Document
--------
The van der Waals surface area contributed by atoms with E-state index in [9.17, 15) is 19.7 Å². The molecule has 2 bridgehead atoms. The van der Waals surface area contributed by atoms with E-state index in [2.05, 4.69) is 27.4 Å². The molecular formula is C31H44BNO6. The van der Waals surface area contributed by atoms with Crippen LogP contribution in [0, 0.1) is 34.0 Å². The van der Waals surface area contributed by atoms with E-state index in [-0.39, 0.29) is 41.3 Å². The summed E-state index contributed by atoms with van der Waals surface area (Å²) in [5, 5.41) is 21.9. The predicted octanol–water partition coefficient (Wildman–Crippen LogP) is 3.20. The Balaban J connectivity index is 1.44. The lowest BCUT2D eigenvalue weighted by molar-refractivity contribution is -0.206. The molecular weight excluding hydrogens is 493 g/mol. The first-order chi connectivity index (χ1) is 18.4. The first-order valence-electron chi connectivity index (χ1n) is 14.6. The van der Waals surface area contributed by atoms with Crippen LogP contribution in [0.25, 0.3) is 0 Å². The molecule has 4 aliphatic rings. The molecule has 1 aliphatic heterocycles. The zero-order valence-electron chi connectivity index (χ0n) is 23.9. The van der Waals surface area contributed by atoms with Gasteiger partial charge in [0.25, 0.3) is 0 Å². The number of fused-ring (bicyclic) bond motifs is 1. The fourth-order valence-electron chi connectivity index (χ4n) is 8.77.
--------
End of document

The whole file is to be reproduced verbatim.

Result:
The van der Waals surface area contributed by atoms with E-state index in [9.17, 15) is 19.7 Å². The molecule has 2 bridgehead atoms. The van der Waals surface area contributed by atoms with E-state index in [2.05, 4.69) is 27.4 Å². The molecular formula is C31H44BNO6. The van der Waals surface area contributed by atoms with Crippen LogP contribution in [0, 0.1) is 34.0 Å². The van der Waals surface area contributed by atoms with E-state index in [-0.39, 0.29) is 41.3 Å². The summed E-state index contributed by atoms with van der Waals surface area (Å²) in [5, 5.41) is 21.9. The predicted octanol–water partition coefficient (Wildman–Crippen LogP) is 3.20. The Balaban J connectivity index is 1.44. The lowest BCUT2D eigenvalue weighted by molar-refractivity contribution is -0.206. The molecular weight excluding hydrogens is 493 g/mol. The first-order chi connectivity index (χ1) is 18.4. The first-order valence-electron chi connectivity index (χ1n) is 14.6. The van der Waals surface area contributed by atoms with Crippen LogP contribution in [0.25, 0.3) is 0 Å². The molecule has 4 aliphatic rings. The molecule has 1 aliphatic heterocycles. The zero-order valence-electron chi connectivity index (χ0n) is 23.9. The van der Waals surface area contributed by atoms with Gasteiger partial charge in [0.25, 0.3) is 0 Å². The number of fused-ring (bicyclic) bond motifs is 1. The fourth-order valence-electron chi connectivity index (χ4n) is 8.77.